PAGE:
"Attached #3" (Detail) Kimber Shiroma 2007
Kimber Shiroma's latest exhibit, "Entropy and Emergence" is an intriguing show to check out this month at the artist's collective Gallery 114. This new work of Shiroma's is ambitious and experimentally thorough as the artist attempts to mold breath and symbolism into a mishmash of materials that run the gamut of malleability. Shiroma employs everything from photographs to baby powder in order to birth these beasts, and they are indeed, a lot to swallow. This body of new work is a continuation of Shiroma's departure from previous work which involved grids of various sourced images, which referenced pop culture, the body, and the push and pull in the tenuous boundaries between order and chaos. These earlier pieces were all very much controlled and appeared to be rather calculated constructions. The more pliable materials she employs here allow Shiroma to hint at similar subject matter with a different voice.
Upon entering the space, Shiroma's massive works hang disjointedly, like pensive and ominous herbivores, confronting the viewer in a vast yet awkward richness. The pieces that demand immediate attention are of course the two biggest paintings confronting the viewer immediately upon entering: "Attached #2" and "Attached #3".
"Attached #2" Kimber Shiroma 2007
"Attached #3" Kimber Shiroma 2007
These paintings suggest tortured landscapes fashioned from powdered skin whose minions of warriors and tired pilgrims seem to travel over and through and almost off their textured battlegrounds. The references these big pieces pulse with is extensive, and it is necessary to sit with them to digest all they confront and suggest. Chinese landscapes, specifically Francisco de Goya's "San Isidro Pilgrimage",
"A Pilgrimage to San Isidro" Francisco De Goya 1820-23
and the calligraphic myths of Cy Twombly run amok in the midst of what appear to be fossilized tassels and the guts of mystics. The German painter and political artist Anselm Kiefer mildly comes to mind in terms of the gritty aesthetics of these paintings, yet Shiroma's work differs entirely in its lack of historical subject matter. The presence of these two works is confrontational and daunting. Shiroma toys with the physical limits of what these materials are capable of within this context, warping them, ripping them, drowning them in opposites. There is a monastic transcendence to work like this: as if the toil of the making opened doors to the metaphysical. There is also something filmic about these pieces; the eye moves across them with initial linearity, as in reading, yet then begins to dart back and forth across the surface with what feels like animalistic abandon. Certain bits of shine and pomp and then the foiling receding of space in darkness or subtlety add dimensions of space and time. They become old 16 milimeter movies being projected onto impromptu movie screens. Here is their romance and nostalgia. Overexposed and melted, almost images surface within the edges of the screen. These are Shiroma's beginnings of the push she will take to materiality, and it is an intrigue to wonder to what distance she will take them.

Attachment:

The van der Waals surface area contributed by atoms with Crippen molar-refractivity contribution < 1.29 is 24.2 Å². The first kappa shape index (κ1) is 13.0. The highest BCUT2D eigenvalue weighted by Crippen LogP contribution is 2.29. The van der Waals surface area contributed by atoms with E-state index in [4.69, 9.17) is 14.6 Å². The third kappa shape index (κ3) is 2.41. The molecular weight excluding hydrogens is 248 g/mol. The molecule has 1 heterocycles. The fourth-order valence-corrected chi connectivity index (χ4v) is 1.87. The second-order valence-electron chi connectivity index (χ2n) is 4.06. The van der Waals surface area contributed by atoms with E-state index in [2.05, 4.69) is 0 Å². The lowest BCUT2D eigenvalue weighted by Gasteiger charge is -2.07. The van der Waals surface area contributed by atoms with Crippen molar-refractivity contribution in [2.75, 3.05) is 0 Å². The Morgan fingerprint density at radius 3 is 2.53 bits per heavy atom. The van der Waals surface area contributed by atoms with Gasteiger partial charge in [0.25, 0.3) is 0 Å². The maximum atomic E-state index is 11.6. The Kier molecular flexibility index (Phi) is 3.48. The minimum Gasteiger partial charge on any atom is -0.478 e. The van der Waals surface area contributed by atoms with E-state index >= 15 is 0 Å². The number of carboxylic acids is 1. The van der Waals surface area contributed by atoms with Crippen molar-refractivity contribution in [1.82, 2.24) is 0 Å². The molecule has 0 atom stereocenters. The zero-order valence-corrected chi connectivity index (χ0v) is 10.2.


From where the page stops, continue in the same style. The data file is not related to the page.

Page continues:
Unfortunately, the space of Gallery 114 enormously dilutes the power of these pieces. The way in which they respectively must be lit detracts from what could be an operatic reception of these requiem-esque monsters, and the flow between pieces is a bit disjointed, even random. The works do not seem to be arranged in relation to one another, even as foils, but seem to be at the mercy of the space. Coincidentally, the restrictions grant the larger pieces an aspect of somewhat of a modern gothic architecture, elevating the viewer to the ambitions of the space while physically dwarfing him or her with their sheer girth. The smaller paintings, while not at the mercy of the space but rather the lighting, are also awkwardly hung. They move in and out of portraits of their material characters and landscapes that seem much smaller than they want to be, portraits that overwhelm their frames. These smaller works do not seem an entirely different exploration or direction from the bigger pieces, bur more like delicate close-ups or dissections.
"Attached" Kimber Shiroma 2007
Shiroma's photographic exploration catapults the viewer into outer space, once again exploiting materiality to a completely different effect. The landscapes and abstractions seem microscopic images of plasma and the landscapes of the moon, expanding her mystical repertoire further.
"White Landscape #2" Kimber Shiroma 2007
As photographs, they are not too precious to become cold or handless, yet float in the gallery space with an eerie otherworldliness. In this way, they directly relate and speak formally to the large works. While Shiroma clearly delves into similar subject matter throughout this work, and the diversity and variety she employs to do this is laudable, it almost seems as if these works could be endless bodies unto themselves. Placing them in conjunction with one another stretches the mental spaces and possibilities of this new vocabulary. In her attempts to test the distances of her materials, she breaches outer space and film, the innards of vast histories, and the edges of archeology.
Having recently been in front of one of Robert Motherwell's Elegy to the Spanish Republic paintings, I was struck with the power of these large works. I have no doubt Ms. Shiroma would have felt wonderfully at home in 1950's New York, smoking cigarettes with the boys; and Iempathize with her plight of being an abstract expressionist in a po-mo world. Hopefully, thoughful viewers will recognize that there is still much to be said on this front, especially by women. Their relevancy comes from the complex range of materials she uses to create a textural battlefield that draws in the viewer. They so fill this small, underground space, that I swear you can feel the walls bulging.